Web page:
This is my second attempt at a homemade cintiq. The first was a crazy mix of external monitors, Infrared pens and wiimotes held aloft by PVC pipe. You can see the fruits of that build here http://www.instructables.com/id/DIY-Cintiq-Tablet-using-Wii-Remote, although its long since been taken to pieces.
(Note: this is a copy of the original posting I made on Bongofish forums, although I've edited it very slightly. You can find the original post here: http://forum.bongofish.co.uk/index.php?topic=2013.0)
The second, more recent attempt is called the Woodtiq. The Woodtiq is named for the first island featured on Monkey Island 2 ("Woodtick"). I started with an old Advent 7091 Laptop which I inherited from a friend. It had suffered a coke spillage, but I replaced the keyboard and cleaned the motherboard and got it all working again. I already had a laptop so it sat idle for a while. Then I loaned it to another friend, who used it for about a year before buying a machine of his own. Eventually, it made it's way back to me.
In the mean time, I had gotten my hands on a second-hand Intuos 4L, and was determined to make a go of a homebrew cintiq again. I'm pretty bad at working with wood, as you can see from the following photos. I've made things as simple as I can. I'm just happy it actually all fitted together the first time.
I started by stripping the laptop back to its barest components, leaving the motherboard assembly with harddrive, RAM, CPU, Heatsink etc. I took all plastics off, disconnected the keyboard and trackpad, took the LCD panel apart and disconnected the LCD cable from the back, which thankfully gave me a lot of length to play around with.
Next, I measured out the dimensions needed and cut a piece of wood to serve as the base. I used leftovers to make two sets of angled 'struts' to hold the intuos in place, then staggered them and fixed them to the the board, with screws from underneath.
The backplate from the laptop is mounted to the board, and the motherboard is mounted to that.
Rather than try and run a short cable from the back ports to the the intuos I chose to run a full length one, through the inside from the ports on the left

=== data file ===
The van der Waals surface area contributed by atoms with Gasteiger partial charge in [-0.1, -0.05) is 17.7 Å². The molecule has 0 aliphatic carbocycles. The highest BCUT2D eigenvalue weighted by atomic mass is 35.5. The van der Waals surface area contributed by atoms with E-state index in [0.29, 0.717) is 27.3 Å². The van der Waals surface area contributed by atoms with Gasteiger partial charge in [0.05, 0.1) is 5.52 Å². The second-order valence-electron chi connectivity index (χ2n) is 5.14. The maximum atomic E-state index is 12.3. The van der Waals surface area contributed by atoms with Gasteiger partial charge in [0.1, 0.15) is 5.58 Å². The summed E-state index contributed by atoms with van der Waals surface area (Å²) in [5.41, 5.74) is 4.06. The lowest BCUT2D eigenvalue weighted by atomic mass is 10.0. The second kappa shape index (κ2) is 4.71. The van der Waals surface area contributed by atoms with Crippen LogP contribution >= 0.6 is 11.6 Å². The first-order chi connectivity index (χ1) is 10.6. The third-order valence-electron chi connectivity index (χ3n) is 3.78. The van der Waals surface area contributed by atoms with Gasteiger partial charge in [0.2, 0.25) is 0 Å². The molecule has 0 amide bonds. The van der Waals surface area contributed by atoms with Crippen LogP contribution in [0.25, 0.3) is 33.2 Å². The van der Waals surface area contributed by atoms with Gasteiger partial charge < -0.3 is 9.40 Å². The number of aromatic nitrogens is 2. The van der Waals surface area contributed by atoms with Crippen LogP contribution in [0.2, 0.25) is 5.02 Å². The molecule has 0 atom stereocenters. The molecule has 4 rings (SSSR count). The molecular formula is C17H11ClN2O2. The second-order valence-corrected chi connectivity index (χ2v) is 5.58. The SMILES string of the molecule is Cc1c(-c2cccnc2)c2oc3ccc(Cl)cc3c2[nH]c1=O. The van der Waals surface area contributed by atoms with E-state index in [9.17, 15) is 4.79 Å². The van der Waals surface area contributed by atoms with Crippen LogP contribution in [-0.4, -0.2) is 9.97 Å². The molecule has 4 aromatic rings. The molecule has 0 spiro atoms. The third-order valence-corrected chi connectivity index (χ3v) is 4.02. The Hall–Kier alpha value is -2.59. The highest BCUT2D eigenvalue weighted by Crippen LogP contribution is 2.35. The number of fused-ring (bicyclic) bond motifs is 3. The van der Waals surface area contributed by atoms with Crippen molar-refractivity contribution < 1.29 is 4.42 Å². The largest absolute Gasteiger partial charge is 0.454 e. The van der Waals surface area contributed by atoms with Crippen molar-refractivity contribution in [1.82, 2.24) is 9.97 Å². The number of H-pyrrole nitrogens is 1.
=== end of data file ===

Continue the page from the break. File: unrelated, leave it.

The Intuos sits down into the first set of slats, leaving room for the perspex overlay on top.
I stuck the LCD down onto the intuous with black duct tape, all around.
A sheet of perspex covers the entire unit, resting on the outer struts. Screws hold this in place.
Despite my awful record with wood, the build feels tight, and I can carry it around under one arm. It's obviously not finished. At the moment, the perspex covers the touch wheel and controls for the panel. I had planned to cut out a groove using a dremel, but I'm leaning towards using a shorter overlay which only reaches the edge of the LCD. This means moving the left side support struts around to the front and back, but I don't think that'll be a problem.
Thoughts / Ideas
- I think I might replace the perspex with a sheet of glass, which I can get locally for about €10
- I'm not confident that those wooden struts will hold up to repeated screwing/unscrewing, so ideally I'd like to replace them with something metal and use nuts and bolts to hold the glass in place.
- Leaving the back and sides open is great for cooling, but long-term it's a bad idea. I'll have to cover the back and sides somehow, maybe with perspex.
- I had to remove the keyboard and trackpad from the laptop, but I still have them, and they still work. I'd love to fit them in somewhere but the cables don't reach anywhere but the middle of the unit. If I could extend them, I could put a trackpad on the left side under the intuous controls
- also considering remove the wood which remains underneath the leftmost edge after I relocate the struts, although this would prevent me adding a trackpad in future like I just suggested.
- I've spent any free time which I would normally use to draw building this thing instead, so I really need to get back into doing some art work soon before I completely forget how.
UPDATE: October 13th, 2011
Made some updates last night. As planned, I moved the struts around the side, trimmed the perspex back and also put motherboard risers into the wood struts to both raise the panel slightly and combat wear and tear on every time I have to remove the overlay.